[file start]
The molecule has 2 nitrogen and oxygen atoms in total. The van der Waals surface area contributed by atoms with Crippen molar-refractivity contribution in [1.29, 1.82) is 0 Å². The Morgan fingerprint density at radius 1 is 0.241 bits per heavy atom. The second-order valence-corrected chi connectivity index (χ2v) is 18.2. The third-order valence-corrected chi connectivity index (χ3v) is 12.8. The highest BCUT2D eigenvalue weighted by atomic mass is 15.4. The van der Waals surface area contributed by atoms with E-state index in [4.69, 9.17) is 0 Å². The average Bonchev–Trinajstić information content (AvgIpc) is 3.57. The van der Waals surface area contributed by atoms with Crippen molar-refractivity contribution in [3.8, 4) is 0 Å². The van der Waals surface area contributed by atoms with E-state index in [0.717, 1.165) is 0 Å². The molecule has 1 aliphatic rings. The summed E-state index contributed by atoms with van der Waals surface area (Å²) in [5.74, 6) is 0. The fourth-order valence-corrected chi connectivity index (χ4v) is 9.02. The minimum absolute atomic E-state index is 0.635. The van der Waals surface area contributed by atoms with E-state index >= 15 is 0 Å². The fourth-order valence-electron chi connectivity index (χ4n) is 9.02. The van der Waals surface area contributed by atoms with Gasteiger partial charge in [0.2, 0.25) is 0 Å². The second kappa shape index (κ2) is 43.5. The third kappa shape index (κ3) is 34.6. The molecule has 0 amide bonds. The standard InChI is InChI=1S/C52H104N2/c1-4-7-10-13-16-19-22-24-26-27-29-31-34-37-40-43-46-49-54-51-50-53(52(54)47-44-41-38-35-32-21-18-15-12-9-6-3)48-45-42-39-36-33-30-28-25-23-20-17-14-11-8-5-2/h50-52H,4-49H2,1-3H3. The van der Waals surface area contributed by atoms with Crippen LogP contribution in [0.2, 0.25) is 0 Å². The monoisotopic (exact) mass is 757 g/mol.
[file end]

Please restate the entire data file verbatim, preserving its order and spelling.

The molecule has 2 nitrogen and oxygen atoms in total. The van der Waals surface area contributed by atoms with Crippen molar-refractivity contribution in [1.29, 1.82) is 0 Å². The Morgan fingerprint density at radius 1 is 0.241 bits per heavy atom. The second-order valence-corrected chi connectivity index (χ2v) is 18.2. The third-order valence-corrected chi connectivity index (χ3v) is 12.8. The highest BCUT2D eigenvalue weighted by atomic mass is 15.4. The van der Waals surface area contributed by atoms with E-state index in [4.69, 9.17) is 0 Å². The average Bonchev–Trinajstić information content (AvgIpc) is 3.57. The van der Waals surface area contributed by atoms with Crippen molar-refractivity contribution in [3.8, 4) is 0 Å². The van der Waals surface area contributed by atoms with E-state index in [0.717, 1.165) is 0 Å². The molecule has 1 aliphatic rings. The summed E-state index contributed by atoms with van der Waals surface area (Å²) in [5.74, 6) is 0. The fourth-order valence-corrected chi connectivity index (χ4v) is 9.02. The minimum absolute atomic E-state index is 0.635. The van der Waals surface area contributed by atoms with E-state index >= 15 is 0 Å². The fourth-order valence-electron chi connectivity index (χ4n) is 9.02. The van der Waals surface area contributed by atoms with Gasteiger partial charge in [0.2, 0.25) is 0 Å². The second kappa shape index (κ2) is 43.5. The third kappa shape index (κ3) is 34.6. The molecule has 0 amide bonds. The standard InChI is InChI=1S/C52H104N2/c1-4-7-10-13-16-19-22-24-26-27-29-31-34-37-40-43-46-49-54-51-50-53(52(54)47-44-41-38-35-32-21-18-15-12-9-6-3)48-45-42-39-36-33-30-28-25-23-20-17-14-11-8-5-2/h50-52H,4-49H2,1-3H3. The van der Waals surface area contributed by atoms with Crippen LogP contribution in [0.2, 0.25) is 0 Å². The monoisotopic (exact) mass is 757 g/mol.